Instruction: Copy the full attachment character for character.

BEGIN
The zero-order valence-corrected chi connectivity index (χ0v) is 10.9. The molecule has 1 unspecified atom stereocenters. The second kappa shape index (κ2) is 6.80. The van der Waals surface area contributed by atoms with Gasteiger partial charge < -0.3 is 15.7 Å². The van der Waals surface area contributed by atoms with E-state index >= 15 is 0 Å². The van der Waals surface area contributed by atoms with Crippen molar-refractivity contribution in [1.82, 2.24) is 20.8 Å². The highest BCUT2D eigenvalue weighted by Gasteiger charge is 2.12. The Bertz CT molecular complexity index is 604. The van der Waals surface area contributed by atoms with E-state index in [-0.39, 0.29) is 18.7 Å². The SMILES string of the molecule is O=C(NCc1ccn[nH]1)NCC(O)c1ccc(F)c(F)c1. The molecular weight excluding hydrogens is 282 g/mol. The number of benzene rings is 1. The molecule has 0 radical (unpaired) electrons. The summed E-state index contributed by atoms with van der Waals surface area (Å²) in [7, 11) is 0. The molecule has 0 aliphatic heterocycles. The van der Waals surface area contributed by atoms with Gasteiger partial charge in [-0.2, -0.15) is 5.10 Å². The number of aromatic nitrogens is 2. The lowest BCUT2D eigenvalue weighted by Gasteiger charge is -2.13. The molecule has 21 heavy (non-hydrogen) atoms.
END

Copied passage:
The zero-order valence-corrected chi connectivity index (χ0v) is 10.9. The molecule has 1 unspecified atom stereocenters. The second kappa shape index (κ2) is 6.80. The van der Waals surface area contributed by atoms with Gasteiger partial charge < -0.3 is 15.7 Å². The van der Waals surface area contributed by atoms with E-state index >= 15 is 0 Å². The van der Waals surface area contributed by atoms with Crippen molar-refractivity contribution in [1.82, 2.24) is 20.8 Å². The highest BCUT2D eigenvalue weighted by Gasteiger charge is 2.12. The Bertz CT molecular complexity index is 604. The van der Waals surface area contributed by atoms with E-state index in [-0.39, 0.29) is 18.7 Å². The SMILES string of the molecule is O=C(NCc1ccn[nH]1)NCC(O)c1ccc(F)c(F)c1. The molecular weight excluding hydrogens is 282 g/mol. The number of benzene rings is 1. The molecule has 0 radical (unpaired) electrons. The summed E-state index contributed by atoms with van der Waals surface area (Å²) in [7, 11) is 0. The molecule has 0 aliphatic heterocycles. The van der Waals surface area contributed by atoms with Gasteiger partial charge in [-0.2, -0.15) is 5.10 Å². The number of aromatic nitrogens is 2. The lowest BCUT2D eigenvalue weighted by Gasteiger charge is -2.13. The molecule has 21 heavy (non-hydrogen) atoms.